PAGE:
I also loved Bobby Hebert, who didn’t look or sound like a quarterback with his Southern drawl and his physique. He didn’t have John Elway‘s arm, but his arm was damned accurate. Before QB ratings were a thing, Hebert’s completion percentage and low interception ratio made him a very good game manager.
And over the years, going to college, getting married, and having a son, the Saints were still a part of my thing. From the agonizing Mike Ditka error to Steve Gleason and the Saints’ first playoff win, on the way to what has to be called the Drew Brees era, and the Super Bowl win. All along the way I would try to see the Saints when they came to the Northeast. I had to. I was in this for life.I endured the jeers of my New York Giants fan friends. I was booed in the 700 level and had a beer thrown at me during the moment of silence during the Jerome Brown tribute.
I saw them twice in Foxboro, once getting my picture on the front page of the New Orleans Times-Picayune in the process with the only Pat Swilling jersey in the place.
I even arranged for a trip to New Orleans to visit and watch a game at the Superdome. I had to. I was in this for life.
Looking back – does this even make any sense? I mean, I love music. I love food. I really enjoyed my visit to New Orleans. I really like Emeril Lagasse. But even I get the feeling that there are plenty of less hearty souls who gave up on the Saints during the Ricky Williams era and became, say, Carolina Panther fans.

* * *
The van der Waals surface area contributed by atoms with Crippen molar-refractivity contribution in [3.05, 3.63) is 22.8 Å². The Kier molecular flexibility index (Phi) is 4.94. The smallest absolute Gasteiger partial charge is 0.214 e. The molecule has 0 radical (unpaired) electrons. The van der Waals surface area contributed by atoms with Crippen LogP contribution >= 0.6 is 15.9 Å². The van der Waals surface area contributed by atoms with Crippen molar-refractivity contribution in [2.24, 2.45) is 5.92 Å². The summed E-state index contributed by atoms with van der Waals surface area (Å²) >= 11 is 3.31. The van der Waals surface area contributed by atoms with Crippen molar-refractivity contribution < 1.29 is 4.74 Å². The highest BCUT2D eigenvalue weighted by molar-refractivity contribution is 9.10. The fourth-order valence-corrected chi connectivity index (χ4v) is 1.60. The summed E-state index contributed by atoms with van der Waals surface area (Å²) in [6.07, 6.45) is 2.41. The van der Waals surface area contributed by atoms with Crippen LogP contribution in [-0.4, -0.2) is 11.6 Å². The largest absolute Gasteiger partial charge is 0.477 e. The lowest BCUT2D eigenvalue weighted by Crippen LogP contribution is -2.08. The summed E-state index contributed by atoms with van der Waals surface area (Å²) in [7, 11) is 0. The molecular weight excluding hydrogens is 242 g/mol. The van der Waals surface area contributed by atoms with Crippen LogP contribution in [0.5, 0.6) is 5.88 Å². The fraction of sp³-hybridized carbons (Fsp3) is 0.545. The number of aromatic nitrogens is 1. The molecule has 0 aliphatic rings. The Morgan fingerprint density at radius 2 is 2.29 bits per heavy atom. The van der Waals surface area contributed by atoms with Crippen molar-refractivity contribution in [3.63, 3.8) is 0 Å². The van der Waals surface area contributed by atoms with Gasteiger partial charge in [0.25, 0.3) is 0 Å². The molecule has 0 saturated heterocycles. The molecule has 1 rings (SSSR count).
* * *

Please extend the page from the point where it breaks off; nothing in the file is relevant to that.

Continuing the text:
And after the type of agony like this missed tackle that led to one of the most improbable come-from-behind victories in NFL postseason history, who can blame people for jumping ship? I mean, no fan wants to experience that. For a fleeting moment, I didn’t want my son to experience it.
They are markers in your life. I can remember myself standing, watching Tracy Porter pick off that Manning pass, and going nuts. I always will. It makes no sense, but I will. And it’s that experience as a fan that is only fully experienced by one who has been following the team for more than thirty years.
The trouble is the markers are not always good.
When I was overseas, the infamous Bill Buckner play was happening at about 4 AM local time, so I didn’t hear it live, but you had better believe I knew by the morning what had happened. (In the ALCS, however, I experienced through Armed Forces radio the thrill of Dave Henderson homering off of Donnie Moore.)
There are plenty of markers of agony in my sports portfolio. The Aaron Boone home run. The Saints lateral play on the next to last play of the game that resulted in a touchdown and an opportunity to make the playoffs – had the extra point not been shanked. The Jonathan Hurt play, a play on which I was on the sidelines to try to snap a game-winning photo.